Marijuana Dispensary Makes Hand Sanitizer to Donate To Hospitals

A group of Massachusetts marijuana dispensaries have partnered with state hospitals to produce hand sanitizer to donate to health care workers at local hospitals as the COVID-19 outbreak continues.

The Commonwealth Dispensary Association (CDA) decided to seek permission from the state to make the hand sanitizer after learning that local hospital workers faced a shortage. They worked with the Massachusetts Health & Hospital Association to get authorization to make the hand sanitizer from Massachusetts Gov. Charlie Baker, the state Department of Public Health and the state Cannabis Control Commission.

CDA President David Torrisi said that association members “jumped at the opportunity to partner with MHA to make this happen. I am incredibly proud of members who are allocating time and resources to produce hand sanitizer, at cost, to help clinicians in the fight against COVID-19.”

Dispensaries Hope to Produce 5,000 Gallons a Day

The CDA is following World Health Organization Guidelines on making changes to machinery to produce the sanitizer. When everyone can ramp up operations, they should produce as much as 5,000 gallons a day, Torrisi said.

Dispensaries will store the sanitizer in five-gallon jugs for transport to the Massachusetts Emergency Management Agency for distribution to individual hospitals. One hope is that the donations will allow medical facilities to reduce the time spent on creating hand sanitizer and allow them to focus on meeting the demand of a growing number of patients.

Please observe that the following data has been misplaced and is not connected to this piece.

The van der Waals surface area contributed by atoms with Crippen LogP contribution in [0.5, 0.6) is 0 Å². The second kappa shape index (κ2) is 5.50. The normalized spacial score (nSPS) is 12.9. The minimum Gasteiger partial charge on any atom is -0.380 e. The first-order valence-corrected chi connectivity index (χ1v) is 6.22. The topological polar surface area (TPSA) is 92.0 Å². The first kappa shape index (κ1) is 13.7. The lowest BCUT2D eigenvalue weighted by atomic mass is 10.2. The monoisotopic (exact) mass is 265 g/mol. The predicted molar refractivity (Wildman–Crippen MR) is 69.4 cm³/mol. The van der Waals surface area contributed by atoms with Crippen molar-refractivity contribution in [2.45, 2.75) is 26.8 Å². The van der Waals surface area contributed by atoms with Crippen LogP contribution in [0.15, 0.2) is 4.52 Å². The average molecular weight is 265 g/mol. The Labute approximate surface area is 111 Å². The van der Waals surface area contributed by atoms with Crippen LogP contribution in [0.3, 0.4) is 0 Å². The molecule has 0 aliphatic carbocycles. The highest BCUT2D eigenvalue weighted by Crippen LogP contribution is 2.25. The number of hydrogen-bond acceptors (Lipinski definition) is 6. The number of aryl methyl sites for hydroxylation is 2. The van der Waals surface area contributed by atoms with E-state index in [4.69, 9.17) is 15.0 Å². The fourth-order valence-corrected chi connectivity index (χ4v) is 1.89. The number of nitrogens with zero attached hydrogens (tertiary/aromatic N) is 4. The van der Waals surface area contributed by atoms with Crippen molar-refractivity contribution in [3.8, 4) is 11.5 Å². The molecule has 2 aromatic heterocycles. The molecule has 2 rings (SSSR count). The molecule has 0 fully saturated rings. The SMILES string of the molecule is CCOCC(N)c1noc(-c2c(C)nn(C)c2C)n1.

The CDA has 36 members that hold dispensary licenses in 60 cities and towns in Massachusetts.

Other Donations, Sales Skyrocket

In California, where marijuana dispensaries have been named an essential business that can remain open during the outbreak, a Santa Barbara dispensary is working to find medical supplies for a local hospital.

Farmacy dispensary and Glass House Farms, both owned by the same company, plan to donate 1,000 medical gowns to Santa Barbara Cottage Hospital. The businesses use the gowns for workers in cannabis grow houses. The company decided to make the donation after finding out about the shortage of supplies and checking with the hospital to see if they would work for medical personnel. Leaders with the companies also have worked with their suppliers to find extra masks for use by the hospital.

Sales of marijuana also have skyrocketed in recent weeks as many consumers anticipated states shutting down dispensaries. While no solid numbers are yet available, long lines at dispensaries and reports from individual stores indicate a strong surge in cannabis sales across the country.

Much like the run on toilet paper, there’s been a run on marijuana. Sacramento dispensary owner Maisha Bahati said that her dispensary has been “crazy busy” with many new customers, first-time women buyers and many senior buyers.

“A lot of people calling,” Bahati said, “some were concerned we would not be open, so they were kind of stockpiling.”

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